JISHOU, HUNAN — It’s been busy in space lately. First the Chinese succeed in their first orbital spacewalk, then businessman Elon Musk sends the Falcon 1 into orbit.
The Falcon 1 is the first privately developed and financed rocket to reach orbit. Three previous attempts failed.
Musk’s company, SpaceX, hopes to slash costs to low-earth orbit by a third, to approximately US$10 million. It also plans to develop heavier launch vehicles to ferry supplies to the International Space Station, and launch the company’s own astronauts into orbit.
Musk is the founder of PayPal, the Internet payment system. He sold it to eBay in 2002 for $1.5 billion, founding SpaceX the same year. He’s also the chairman of Tesla, an electric-car manufacturer in San Jose, California. (The car is pretty cool: a fast, sleek sports car. Jay Leno took it on a test drive and was impressed.)
Here’s a picture of the Falcon 1 rocket nozzle from orbit.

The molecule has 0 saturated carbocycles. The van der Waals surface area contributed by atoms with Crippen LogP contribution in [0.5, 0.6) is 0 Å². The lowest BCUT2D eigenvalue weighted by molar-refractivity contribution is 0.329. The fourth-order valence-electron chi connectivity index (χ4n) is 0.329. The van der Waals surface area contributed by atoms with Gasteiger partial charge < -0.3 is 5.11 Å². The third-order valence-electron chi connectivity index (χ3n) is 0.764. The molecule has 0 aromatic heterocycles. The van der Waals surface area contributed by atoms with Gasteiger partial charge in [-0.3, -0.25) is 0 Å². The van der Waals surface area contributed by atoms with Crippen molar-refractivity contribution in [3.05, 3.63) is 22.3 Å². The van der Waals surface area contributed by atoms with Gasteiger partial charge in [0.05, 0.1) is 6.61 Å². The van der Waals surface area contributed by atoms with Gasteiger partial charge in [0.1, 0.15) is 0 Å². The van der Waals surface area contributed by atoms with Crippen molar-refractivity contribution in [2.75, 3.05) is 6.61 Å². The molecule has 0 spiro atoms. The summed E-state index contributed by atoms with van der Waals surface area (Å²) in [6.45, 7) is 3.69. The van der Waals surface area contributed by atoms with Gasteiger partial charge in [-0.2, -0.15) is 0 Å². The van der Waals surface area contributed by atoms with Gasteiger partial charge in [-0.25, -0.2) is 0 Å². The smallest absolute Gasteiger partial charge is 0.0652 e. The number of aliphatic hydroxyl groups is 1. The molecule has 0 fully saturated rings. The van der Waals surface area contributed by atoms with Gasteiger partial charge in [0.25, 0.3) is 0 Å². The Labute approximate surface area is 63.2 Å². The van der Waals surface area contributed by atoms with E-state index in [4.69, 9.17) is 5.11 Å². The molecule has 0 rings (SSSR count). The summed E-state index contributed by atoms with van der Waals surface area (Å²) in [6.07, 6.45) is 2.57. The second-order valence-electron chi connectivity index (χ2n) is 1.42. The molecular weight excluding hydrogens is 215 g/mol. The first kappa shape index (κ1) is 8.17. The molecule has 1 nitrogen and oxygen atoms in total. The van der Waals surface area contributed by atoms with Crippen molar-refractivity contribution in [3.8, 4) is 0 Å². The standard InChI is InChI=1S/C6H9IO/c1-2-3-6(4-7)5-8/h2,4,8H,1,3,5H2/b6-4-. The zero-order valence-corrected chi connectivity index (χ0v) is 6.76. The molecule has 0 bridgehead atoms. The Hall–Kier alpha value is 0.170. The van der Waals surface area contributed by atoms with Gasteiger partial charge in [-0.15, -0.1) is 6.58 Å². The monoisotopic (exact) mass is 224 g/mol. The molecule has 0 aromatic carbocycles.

The private exploitation of space has so far been all talk and no show. SpaceX has a contract with NASA to supply the ISS once the venerable Space Shuttle fleet is mothballed in 2010, so it will have income — a necessary part of a good business plan. If SpaceX can find other customers, it might just make money.
Making money off space exploration is something countries seldom worry about. If return on investment is part of a national space agency’s plan, that ROI is extremely longterm and includes such intangibles as national pride, technological spinoffs and (usually unspoken) military advantage.
If SpaceX can show the world space exploration is profitable, national space agencies had better watch out. If multinationals get involved, space is going to become a very busy place.